The Month That Was in Baseball: January, 2016
The New Kids in the Hall • So Long, Monte Irvin
In-Market Futures: MLB Caves in (a Little) on its Streaming Rules
The Month That Was in Baseball: January, 2016
The New Kids in the Hall • So Long, Monte Irvin
In-Market Futures: MLB Caves in (a Little) on its Streaming Rules
Yes, They Can’t Believe This Really Happened
(January 2016 Edition)
He Tweeted What?
Missouri governor Sam Brownback bragged about the Royals resigning Alex Gordon because he'd save $1.8 million on his contract living in Missouri as opposed to had he gone to California. That led oneTwitter follower to respond: "(Gordon) lives in Nebraska. The Royals are in Missouri, no one likes you." (And that was among some of the more kinder responses to Brownback's tweet.)
Baseball outfielder/Twitter pioneer Nick Swisher counted the late David Bowie as one of his 1.7 million followers.
Have We Finally Jumped the Shark?
The Atlanta Braves are this season planning to give away a bobblehead of ex-Brave Chipper Jones rescuing Freddie Freeman from a freak Atlanta snowstorm in 2014.
Baseball must be feeling some heat from Washington on its hallowed antitrust exemption—or soon expects to. It opened a new office in D.C. that will be the working home of the newly created position of Vice President, Government Relations (a.k.a., lobbyist), a job filled by Josh Alkin.
Mike Trout decided to do some offseason work as a guest correspondent for the Weather Channel, reporting from his parents’ home in New Jersey during Winter Storm Jonas.
Not to be outdone, Toronto’s Josh Donaldson had a cameo appearance on the History Channel show Vikings.
Chuck Like Charlie
Like all incumbent Colorado outfielders, Charlie Blackmon is rumored to be on the trading block—so perhaps this basketball feat will help increase his potential trade value. Even the Denver Nuggets thought it was amazing.
Passé, Meet Passé
MySpace co-founder Tom Anderson said that he would foot the bill for free agent pitcher Tim Lincecum’s 2016 contract if the Giants, his favorite team, re-signed him.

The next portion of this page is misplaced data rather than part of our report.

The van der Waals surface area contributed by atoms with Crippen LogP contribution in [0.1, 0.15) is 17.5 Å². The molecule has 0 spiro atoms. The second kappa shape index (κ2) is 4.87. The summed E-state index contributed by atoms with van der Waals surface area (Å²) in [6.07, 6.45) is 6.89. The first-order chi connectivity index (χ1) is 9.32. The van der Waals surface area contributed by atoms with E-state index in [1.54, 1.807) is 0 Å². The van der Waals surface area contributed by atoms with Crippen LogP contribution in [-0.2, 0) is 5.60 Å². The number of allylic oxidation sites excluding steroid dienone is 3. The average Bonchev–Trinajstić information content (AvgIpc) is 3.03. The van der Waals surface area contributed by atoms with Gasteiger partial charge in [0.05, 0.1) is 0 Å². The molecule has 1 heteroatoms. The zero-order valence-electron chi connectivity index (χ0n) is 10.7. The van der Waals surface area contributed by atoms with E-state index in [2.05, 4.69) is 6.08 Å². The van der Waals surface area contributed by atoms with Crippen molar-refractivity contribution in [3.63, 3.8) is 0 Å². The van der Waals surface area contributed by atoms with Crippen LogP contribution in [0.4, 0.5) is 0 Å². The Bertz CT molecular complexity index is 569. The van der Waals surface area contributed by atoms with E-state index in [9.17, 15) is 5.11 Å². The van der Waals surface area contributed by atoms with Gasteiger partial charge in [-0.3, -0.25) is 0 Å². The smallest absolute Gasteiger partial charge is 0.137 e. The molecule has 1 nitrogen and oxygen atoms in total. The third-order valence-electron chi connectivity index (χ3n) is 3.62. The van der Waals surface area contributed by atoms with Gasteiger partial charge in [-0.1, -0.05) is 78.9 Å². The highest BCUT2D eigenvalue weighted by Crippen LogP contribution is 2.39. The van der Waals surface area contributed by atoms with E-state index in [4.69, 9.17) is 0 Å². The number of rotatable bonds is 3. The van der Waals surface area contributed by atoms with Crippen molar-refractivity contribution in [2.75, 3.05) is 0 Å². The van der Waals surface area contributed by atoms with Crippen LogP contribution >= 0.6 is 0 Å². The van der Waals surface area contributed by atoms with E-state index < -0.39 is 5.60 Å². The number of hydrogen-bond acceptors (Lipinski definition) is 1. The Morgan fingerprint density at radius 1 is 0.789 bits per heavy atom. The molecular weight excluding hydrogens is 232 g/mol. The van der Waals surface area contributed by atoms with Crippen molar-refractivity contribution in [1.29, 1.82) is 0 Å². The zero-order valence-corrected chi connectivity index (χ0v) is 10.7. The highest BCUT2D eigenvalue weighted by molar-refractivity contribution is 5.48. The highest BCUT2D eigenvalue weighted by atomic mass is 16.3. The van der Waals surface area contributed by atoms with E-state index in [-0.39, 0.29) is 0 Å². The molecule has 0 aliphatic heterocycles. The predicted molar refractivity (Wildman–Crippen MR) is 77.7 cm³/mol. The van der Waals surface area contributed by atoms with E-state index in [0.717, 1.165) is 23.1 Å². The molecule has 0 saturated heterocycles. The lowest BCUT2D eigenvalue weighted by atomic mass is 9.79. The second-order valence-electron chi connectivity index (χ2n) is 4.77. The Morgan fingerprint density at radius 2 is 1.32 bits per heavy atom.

Friday, January 1
Just a few days after signing Scott Kazmir, the Los Angeles Dodgers make another move to strengthen their rotation by bringing on 27-year-old Kenta Maeda from Japan’s Hiroshima Toyo Carp. In his last six seasons, Maeda is 80-51 with a 2.16 earned run average, including a 1.53 mark in 2012. Terms of the deal are reported to be $24 million over eight years.
Monday, January 4
In the midst of baseball’s mid-offseason lull, there’s a lot of folks bored—and that includes recently retired pitcher Dan Haren, who decides to tweet some things about his baseball life off his chest. Among them: That he thought his plane would crash 3-4 times, took Imodium before every start to avoid going to the bathroom, hit “only” 5-7 people on purpose and often wondered “how the hell I am going to get these guys out.”
Tuesday, January 5
A week after an Al Jazeera report exposes Washington’s Ryan Zimmerman and Philadelphia slugger Ryan Howard as alleged steroid users, both players sue the Arab-owned news network for defamation. The Al Jazeera piece includes revelations from a pharmacist named Charles Sly who claimed both players took PEDs in 2011—but he has since recanted his statements.
Again we ask: If Sly is taking back what he said, what prompted him to say it in the first place?
The lawsuits are filed on the same day a New York Times article follows up on the Al Jazeera story and links Derek Jeter to the same clinic that supplied the PEDs to Howard and Zimmerman.
Later in August, Major League Baseball will clear Howard and Zimmerman of any wrongdoing in the matter, in part because Sly refuses to speak with Rob Manfred.